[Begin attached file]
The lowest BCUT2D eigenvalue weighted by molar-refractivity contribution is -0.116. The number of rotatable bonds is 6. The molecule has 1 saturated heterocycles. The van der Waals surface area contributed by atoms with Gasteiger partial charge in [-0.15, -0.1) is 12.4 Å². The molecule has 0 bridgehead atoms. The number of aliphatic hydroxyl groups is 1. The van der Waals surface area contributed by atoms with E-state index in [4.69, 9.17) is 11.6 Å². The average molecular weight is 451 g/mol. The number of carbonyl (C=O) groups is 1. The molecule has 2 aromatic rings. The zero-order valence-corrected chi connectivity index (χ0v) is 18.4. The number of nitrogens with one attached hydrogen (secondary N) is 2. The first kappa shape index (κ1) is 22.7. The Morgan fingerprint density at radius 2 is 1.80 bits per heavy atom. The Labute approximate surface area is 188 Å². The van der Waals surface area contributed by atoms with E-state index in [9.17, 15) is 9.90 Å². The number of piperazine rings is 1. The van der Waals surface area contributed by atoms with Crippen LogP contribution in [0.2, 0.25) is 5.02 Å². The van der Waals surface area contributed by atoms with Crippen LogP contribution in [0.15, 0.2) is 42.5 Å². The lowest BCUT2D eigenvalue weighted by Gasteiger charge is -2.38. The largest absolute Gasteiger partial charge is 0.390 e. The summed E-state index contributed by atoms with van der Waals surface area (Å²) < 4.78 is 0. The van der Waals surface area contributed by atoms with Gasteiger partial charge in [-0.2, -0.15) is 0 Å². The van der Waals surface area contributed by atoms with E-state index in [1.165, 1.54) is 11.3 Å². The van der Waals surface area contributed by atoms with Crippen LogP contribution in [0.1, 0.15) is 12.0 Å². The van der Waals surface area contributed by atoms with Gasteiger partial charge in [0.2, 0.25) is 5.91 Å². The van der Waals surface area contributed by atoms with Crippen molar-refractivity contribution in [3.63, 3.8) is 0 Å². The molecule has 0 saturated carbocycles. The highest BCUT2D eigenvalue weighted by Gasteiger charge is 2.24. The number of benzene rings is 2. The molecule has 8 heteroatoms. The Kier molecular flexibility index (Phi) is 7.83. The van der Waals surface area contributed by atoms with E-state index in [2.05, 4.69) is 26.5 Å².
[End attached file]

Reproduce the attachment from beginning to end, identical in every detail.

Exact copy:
The lowest BCUT2D eigenvalue weighted by molar-refractivity contribution is -0.116. The number of rotatable bonds is 6. The molecule has 1 saturated heterocycles. The van der Waals surface area contributed by atoms with Gasteiger partial charge in [-0.15, -0.1) is 12.4 Å². The molecule has 0 bridgehead atoms. The number of aliphatic hydroxyl groups is 1. The van der Waals surface area contributed by atoms with E-state index in [4.69, 9.17) is 11.6 Å². The average molecular weight is 451 g/mol. The number of carbonyl (C=O) groups is 1. The molecule has 2 aromatic rings. The zero-order valence-corrected chi connectivity index (χ0v) is 18.4. The number of nitrogens with one attached hydrogen (secondary N) is 2. The first kappa shape index (κ1) is 22.7. The Morgan fingerprint density at radius 2 is 1.80 bits per heavy atom. The Labute approximate surface area is 188 Å². The van der Waals surface area contributed by atoms with E-state index in [9.17, 15) is 9.90 Å². The number of piperazine rings is 1. The van der Waals surface area contributed by atoms with Crippen LogP contribution in [0.2, 0.25) is 5.02 Å². The van der Waals surface area contributed by atoms with Crippen LogP contribution in [0.15, 0.2) is 42.5 Å². The lowest BCUT2D eigenvalue weighted by Gasteiger charge is -2.38. The largest absolute Gasteiger partial charge is 0.390 e. The summed E-state index contributed by atoms with van der Waals surface area (Å²) < 4.78 is 0. The van der Waals surface area contributed by atoms with Gasteiger partial charge in [-0.2, -0.15) is 0 Å². The van der Waals surface area contributed by atoms with E-state index in [1.165, 1.54) is 11.3 Å². The van der Waals surface area contributed by atoms with Crippen LogP contribution in [0.1, 0.15) is 12.0 Å². The van der Waals surface area contributed by atoms with Gasteiger partial charge in [0.2, 0.25) is 5.91 Å². The van der Waals surface area contributed by atoms with Crippen molar-refractivity contribution in [3.63, 3.8) is 0 Å². The molecule has 0 saturated carbocycles. The highest BCUT2D eigenvalue weighted by Gasteiger charge is 2.24. The number of benzene rings is 2. The molecule has 8 heteroatoms. The Kier molecular flexibility index (Phi) is 7.83. The van der Waals surface area contributed by atoms with E-state index in [2.05, 4.69) is 26.5 Å².